For the first time in her life, Barrie saw the door that led to the garret stairs standing ajar. It was always, always locked, as is correct, though irritating, for a door that leads to Fairyland.
In Barrie's Outer Life that her grandmother knew, and Miss Hepburn knew, and Mrs. Muir the housekeeper knew, there was—Heaven be praised!—no romance at all; for romance is an evil thing, still worse, a frivolous thing, which may be avoided for a well-brought-up girl though whopping-cough may not; and already this same evil had wrought vast damage among the MacDonalds of Dhrum. In the Inner Life of Barrie, however, there was nothing worth thinking about except romance; and the door of the garret stairs was one of the principal roads to the forbidden land.
She stopped in front of it. At first she could not believe her eyes. Her heart had given a glorious bound, which, only to have felt once in its full ecstasy, was worth the bother of being born into a family where there were no mothers or fathers, but only—ah, what an awesome only!—grim old Grandma MacDonald and Grandma MacDonald's grim old house where Carlisle ends and moorlands begin.
It is difficult to be sure of things when your heart is beating nineteen to the dozen, and the special thing, or mirage of a thing, seems—judging from all else that has happened in Outer Life—much too good to be true. Yet there it was, that streak of dull, mote-misted gold, painting what actually appeared to be a crack between the dark frame of the door and the dark old door itself—just such gold as Barrie had seen at least once a day ever since she could remember (except when mumps and measles kept her in bed) by applying an eye to the keyhole. "Fairy gold" she had named it.
The only person who ever went into the garret was Mrs. Muir, and though she had the air of making no secret of such expeditions, it had always struck Barrie as deliciously, thrillingly strange that invariably she turned the key of the stairway door upon herself the instant she was on the other side, and religiously performed the same ceremony on letting herself out. "Ceremony" really was the word, because the key was large, ancient, and important-looking, and squeaked sepulchrally while it turned. Barrie knew all this, because in spring and autumn, when Mrs. Muir paid her visits to fairylands forlorn beyond the oak door, Barrie lurked under cover of the convenient, thick, and well-placed shadow behind the grandfather clock on the landing.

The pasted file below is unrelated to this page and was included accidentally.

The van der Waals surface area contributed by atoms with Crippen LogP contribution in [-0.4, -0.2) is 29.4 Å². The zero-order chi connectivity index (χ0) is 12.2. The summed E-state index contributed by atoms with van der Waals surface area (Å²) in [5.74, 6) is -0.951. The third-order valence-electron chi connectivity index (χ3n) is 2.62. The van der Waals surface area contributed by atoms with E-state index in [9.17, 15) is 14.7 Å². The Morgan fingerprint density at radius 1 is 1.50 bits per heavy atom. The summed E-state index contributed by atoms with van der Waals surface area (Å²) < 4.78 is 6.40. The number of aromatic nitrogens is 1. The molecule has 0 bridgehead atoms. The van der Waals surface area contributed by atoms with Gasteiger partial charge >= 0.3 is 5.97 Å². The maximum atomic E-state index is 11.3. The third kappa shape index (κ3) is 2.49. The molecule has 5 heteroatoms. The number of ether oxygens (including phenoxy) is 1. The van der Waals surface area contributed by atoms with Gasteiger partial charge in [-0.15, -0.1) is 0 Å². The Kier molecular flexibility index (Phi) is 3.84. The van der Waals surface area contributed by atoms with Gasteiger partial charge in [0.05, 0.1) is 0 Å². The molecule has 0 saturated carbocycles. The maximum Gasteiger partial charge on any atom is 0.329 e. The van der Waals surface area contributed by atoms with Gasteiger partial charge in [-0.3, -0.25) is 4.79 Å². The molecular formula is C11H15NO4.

It was not autumn now, which was part of the mystery, after these endless years of routine (they seemed endless to Barrie at eighteen), and she would certainly have missed the event had this not been her keyhole hour.
Somehow she had become aware—through heredity and race memory, no doubt—that looking through keyholes was caddish, a trick unworthy of any lady who was at heart a gentleman. But there are exceptions to all keyholes, and this was one, because, as none save ghosts and fairies lived or moved behind it in the garret, there was nobody to spy upon. You looked through to stimulate the romance in your starved soul and save it from death by inanition, because if romance died, then indeed the Outer Life at Hillard House would be no longer bearable....